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Shipowner Eligibility 

Ownership of Canadian registered ships is restricted to qualified persons defined as:
Canadian citizen or a permanent resident within the meaning of subsection 2(1) of the Immigration Act, or a corporation incorporated under the laws of Canada or a province;
corporation incorporated under the laws of a country other than Canada if one of the following is acting with respect to all matters relating to the ship, namely,
a subsidiary of the corporation, that is incorporated under the laws of Canada or a province
an employee, or director in Canada of any branch office of the corporation that is carrying on business in Canada, or
a ship management company, incorporated under the laws of Canada or a province; and
qualified person under a financing agreement under which the person will acquire ownership on completion of the agreement

About the Flag

The Canadian nation was created by the 1867 confederation of provinces. Located in northern North America, Canada is a bicameral parliamentary democracy with its capital at Ottawa. English is the official language, and the legal system is based on British common law except in Quebec where a civil law system based on French law prevails. The Queen of Great Britain is the Chief of State represented by a Governor General and the Head of the Government is the Prime Minister. It is a member of the Commonwealth, the OECD, the UN, and the IMO.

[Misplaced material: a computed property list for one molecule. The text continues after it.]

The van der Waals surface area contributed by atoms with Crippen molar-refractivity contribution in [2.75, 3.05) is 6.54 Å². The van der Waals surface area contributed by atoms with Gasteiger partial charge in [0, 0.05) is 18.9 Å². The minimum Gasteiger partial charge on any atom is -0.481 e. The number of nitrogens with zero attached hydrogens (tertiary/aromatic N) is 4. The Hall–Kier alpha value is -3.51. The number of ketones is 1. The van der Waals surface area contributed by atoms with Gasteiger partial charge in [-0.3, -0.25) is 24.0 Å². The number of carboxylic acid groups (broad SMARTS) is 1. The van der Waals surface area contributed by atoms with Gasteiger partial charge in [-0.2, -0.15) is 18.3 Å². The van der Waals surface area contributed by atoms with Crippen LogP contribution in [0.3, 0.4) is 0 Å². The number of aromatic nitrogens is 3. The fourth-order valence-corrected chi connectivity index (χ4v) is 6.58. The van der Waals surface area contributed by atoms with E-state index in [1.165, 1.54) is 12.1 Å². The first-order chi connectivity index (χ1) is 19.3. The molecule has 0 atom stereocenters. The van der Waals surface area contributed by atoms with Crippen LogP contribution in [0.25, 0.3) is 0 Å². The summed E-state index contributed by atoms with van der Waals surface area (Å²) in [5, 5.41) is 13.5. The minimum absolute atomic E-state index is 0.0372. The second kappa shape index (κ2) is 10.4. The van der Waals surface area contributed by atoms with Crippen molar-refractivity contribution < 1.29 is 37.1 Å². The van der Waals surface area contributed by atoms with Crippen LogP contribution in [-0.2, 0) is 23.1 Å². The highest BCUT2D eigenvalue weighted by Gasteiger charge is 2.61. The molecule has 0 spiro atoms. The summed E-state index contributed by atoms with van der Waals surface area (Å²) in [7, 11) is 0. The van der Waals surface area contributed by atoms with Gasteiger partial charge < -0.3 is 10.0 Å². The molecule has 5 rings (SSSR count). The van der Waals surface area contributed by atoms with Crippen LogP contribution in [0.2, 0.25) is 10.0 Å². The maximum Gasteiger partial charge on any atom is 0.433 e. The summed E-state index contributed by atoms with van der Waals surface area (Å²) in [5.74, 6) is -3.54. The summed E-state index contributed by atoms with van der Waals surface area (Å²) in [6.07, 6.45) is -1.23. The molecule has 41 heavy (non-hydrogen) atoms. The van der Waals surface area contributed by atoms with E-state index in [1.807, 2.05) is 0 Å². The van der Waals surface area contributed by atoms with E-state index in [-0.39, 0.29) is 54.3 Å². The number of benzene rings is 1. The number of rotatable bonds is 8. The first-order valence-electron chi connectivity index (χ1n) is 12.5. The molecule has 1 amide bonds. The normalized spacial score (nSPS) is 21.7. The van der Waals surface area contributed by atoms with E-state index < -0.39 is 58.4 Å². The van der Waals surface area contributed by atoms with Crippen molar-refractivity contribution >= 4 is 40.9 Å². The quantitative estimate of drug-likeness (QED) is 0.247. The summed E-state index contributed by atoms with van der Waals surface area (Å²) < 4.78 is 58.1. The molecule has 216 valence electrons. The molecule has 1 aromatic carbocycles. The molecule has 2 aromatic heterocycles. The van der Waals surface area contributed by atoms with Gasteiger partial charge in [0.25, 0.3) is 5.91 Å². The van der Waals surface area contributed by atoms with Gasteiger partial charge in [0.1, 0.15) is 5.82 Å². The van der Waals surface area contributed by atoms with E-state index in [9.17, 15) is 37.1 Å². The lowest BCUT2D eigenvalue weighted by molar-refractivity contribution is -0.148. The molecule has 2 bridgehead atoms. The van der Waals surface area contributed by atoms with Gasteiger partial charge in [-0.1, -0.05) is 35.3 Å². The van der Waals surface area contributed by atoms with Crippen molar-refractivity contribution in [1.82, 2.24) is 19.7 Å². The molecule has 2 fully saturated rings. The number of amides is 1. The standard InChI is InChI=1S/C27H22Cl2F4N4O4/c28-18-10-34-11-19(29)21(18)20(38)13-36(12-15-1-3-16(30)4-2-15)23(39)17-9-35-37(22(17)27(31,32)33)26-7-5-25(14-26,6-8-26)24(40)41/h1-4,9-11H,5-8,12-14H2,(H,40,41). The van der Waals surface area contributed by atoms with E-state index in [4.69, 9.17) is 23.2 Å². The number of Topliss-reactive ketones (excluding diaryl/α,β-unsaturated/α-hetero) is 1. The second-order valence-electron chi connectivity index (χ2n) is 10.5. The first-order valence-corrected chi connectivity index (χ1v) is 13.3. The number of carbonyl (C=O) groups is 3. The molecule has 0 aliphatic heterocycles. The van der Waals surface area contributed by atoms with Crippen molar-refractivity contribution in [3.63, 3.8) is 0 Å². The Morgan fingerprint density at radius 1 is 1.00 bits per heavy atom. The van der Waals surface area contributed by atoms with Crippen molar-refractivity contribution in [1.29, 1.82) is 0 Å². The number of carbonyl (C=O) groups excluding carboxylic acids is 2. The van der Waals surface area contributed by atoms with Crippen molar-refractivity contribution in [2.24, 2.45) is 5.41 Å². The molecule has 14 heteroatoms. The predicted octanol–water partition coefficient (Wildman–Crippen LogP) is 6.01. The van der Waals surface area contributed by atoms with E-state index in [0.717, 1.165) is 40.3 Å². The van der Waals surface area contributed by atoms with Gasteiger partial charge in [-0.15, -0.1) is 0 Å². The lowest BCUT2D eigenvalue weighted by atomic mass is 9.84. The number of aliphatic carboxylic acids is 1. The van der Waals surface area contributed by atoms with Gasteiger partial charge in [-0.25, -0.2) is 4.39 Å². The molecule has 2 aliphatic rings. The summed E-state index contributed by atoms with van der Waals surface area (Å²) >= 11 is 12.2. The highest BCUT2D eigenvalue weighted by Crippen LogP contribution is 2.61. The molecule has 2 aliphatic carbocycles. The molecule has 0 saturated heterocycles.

An affluent, high-tech industrial society, Canada boasts an impressive economy with significant recent growth in manufacturing and mining. Its chief exports are newsprint, wood pulp, timber, crude petroleum and machinery, and its major trading partners are the United States, Japan, the United Kingdom, and Germany.

The monetary unit is the Canadian dollar.

Canada's Register of Ships is well established and governed by the Canada Shipping Act.

Company Formation

Companies can be incorporated under federal legislation administered by the Department of Industry, or the legislation of one of the Provinces. Industry Canada is particularly helpful and provides a comprehensive information packet.

There are no restrictions with respect to the nationality of shareholders. However, there are some restrictions with respect to the directors and officers; these can be different depending on the relevant legislation. The federal legislation is the Canada Business Corporations Act and requires that a majority of directors be resident Canadians.

However, if a holding corporation earns in Canada directly or through its subsidiaries less than five percent of the gross revenues of the holding corporation and all of its subsidiary bodies corporate together, then not more than one-third of the directors of the holding corporation need be resident Canadians.

The Canadian Government reviews foreign investments in Canada; the mandate for this has been vested in the Investment Review Division within Industry Canada. Every corporation, whether or not carrying out business, must file an annual return (Form 22) with the Corporations Directorate.